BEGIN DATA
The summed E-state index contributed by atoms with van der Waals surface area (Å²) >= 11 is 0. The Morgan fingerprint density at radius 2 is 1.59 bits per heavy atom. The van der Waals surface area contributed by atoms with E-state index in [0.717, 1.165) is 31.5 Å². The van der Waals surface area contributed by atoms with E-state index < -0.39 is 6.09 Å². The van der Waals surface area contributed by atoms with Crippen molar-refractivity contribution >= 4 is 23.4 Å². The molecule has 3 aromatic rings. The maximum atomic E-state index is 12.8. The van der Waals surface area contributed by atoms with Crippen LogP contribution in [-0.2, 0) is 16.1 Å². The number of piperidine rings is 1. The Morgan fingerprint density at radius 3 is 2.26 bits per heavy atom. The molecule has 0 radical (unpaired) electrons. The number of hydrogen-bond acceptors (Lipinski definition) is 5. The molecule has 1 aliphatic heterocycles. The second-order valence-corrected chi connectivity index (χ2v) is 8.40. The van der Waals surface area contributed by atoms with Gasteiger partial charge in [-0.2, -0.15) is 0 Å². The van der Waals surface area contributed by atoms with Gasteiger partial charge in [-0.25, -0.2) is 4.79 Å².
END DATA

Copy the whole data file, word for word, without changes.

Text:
The summed E-state index contributed by atoms with van der Waals surface area (Å²) >= 11 is 0. The Morgan fingerprint density at radius 2 is 1.59 bits per heavy atom. The van der Waals surface area contributed by atoms with E-state index in [0.717, 1.165) is 31.5 Å². The van der Waals surface area contributed by atoms with E-state index < -0.39 is 6.09 Å². The van der Waals surface area contributed by atoms with Crippen molar-refractivity contribution >= 4 is 23.4 Å². The molecule has 3 aromatic rings. The maximum atomic E-state index is 12.8. The van der Waals surface area contributed by atoms with Crippen LogP contribution in [-0.2, 0) is 16.1 Å². The number of piperidine rings is 1. The Morgan fingerprint density at radius 3 is 2.26 bits per heavy atom. The molecule has 0 radical (unpaired) electrons. The number of hydrogen-bond acceptors (Lipinski definition) is 5. The molecule has 1 aliphatic heterocycles. The second-order valence-corrected chi connectivity index (χ2v) is 8.40. The van der Waals surface area contributed by atoms with Gasteiger partial charge in [-0.2, -0.15) is 0 Å². The van der Waals surface area contributed by atoms with Gasteiger partial charge in [-0.25, -0.2) is 4.79 Å².